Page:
Shaky ETS sees record low price drop
The price of carbon traded within the EU's Emissions Trading Scheme (ETS) fell to record lows yesterday as European Union Allowances (EUAs) dropped below €5 per tonne of CO2.
EUAs have lost 70% of their value since mid-2011 and the price drop adds to the losses seen on Friday after Germany's carbon auction of 4m EUAs was cancelled by the energy bourse EEX, after the minimum price was not reached.
According to forecasting and advisory firm Thomson Reuters Point Carbon (TRPC), the cancellation of the German auction caused market observers to speculate on how far the carbon price could sink.
However, TRPC senior market analyst Marcus Ferdinand predicted that the decline in prices would not continue.
"Prices often change direction once they reach levels that have caused a rebound in the past. An all-time low is just such a price level that may prompt traders to buy, therefore preventing prices from continuing to sink," he said.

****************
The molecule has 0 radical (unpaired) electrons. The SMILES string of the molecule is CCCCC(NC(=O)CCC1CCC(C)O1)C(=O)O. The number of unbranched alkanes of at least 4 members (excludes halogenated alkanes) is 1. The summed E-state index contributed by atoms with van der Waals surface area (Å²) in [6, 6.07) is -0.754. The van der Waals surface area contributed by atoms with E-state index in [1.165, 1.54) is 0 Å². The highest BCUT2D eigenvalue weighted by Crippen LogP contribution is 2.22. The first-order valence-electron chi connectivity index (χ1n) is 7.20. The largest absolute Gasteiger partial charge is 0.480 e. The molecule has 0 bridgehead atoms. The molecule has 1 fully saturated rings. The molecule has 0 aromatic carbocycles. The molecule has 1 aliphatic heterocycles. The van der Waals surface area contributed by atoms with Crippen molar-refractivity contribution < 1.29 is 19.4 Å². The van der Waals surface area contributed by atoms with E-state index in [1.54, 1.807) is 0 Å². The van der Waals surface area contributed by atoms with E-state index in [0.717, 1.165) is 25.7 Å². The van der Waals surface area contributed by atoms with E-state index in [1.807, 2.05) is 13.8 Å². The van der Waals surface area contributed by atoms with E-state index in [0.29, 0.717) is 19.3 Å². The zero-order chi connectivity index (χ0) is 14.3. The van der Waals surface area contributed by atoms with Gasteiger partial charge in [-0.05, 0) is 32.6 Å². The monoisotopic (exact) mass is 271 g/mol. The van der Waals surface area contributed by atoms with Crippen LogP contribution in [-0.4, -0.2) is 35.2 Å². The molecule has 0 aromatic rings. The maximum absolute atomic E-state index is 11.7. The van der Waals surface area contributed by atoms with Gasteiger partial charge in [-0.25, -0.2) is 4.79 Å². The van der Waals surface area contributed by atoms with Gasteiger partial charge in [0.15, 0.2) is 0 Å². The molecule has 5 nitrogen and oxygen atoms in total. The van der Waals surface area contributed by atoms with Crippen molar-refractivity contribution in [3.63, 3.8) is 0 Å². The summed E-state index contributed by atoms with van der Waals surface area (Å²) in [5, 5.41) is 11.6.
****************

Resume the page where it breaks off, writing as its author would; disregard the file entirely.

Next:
The European Commission has proposed the temporary withdrawal of carbon permits from the market, known as back-loading, to help support prices, but it has yet to get the backing of all member states, which is required before the plan can become law.
Ferdinand attributed the price drop to a combination of record-low German power prices and an ongoing lack of clarity regarding the back-loading of allowances
"EUA prices are caught in a bearish trend that reflects the general oversupply situation in the market," he said.
He added: "It is hard to say how deep prices will fall, but round numbers often provide psychological support, so it remains to be seen if the €5/t level can play that role. This will very much depend on the appetite in the upcoming auctions."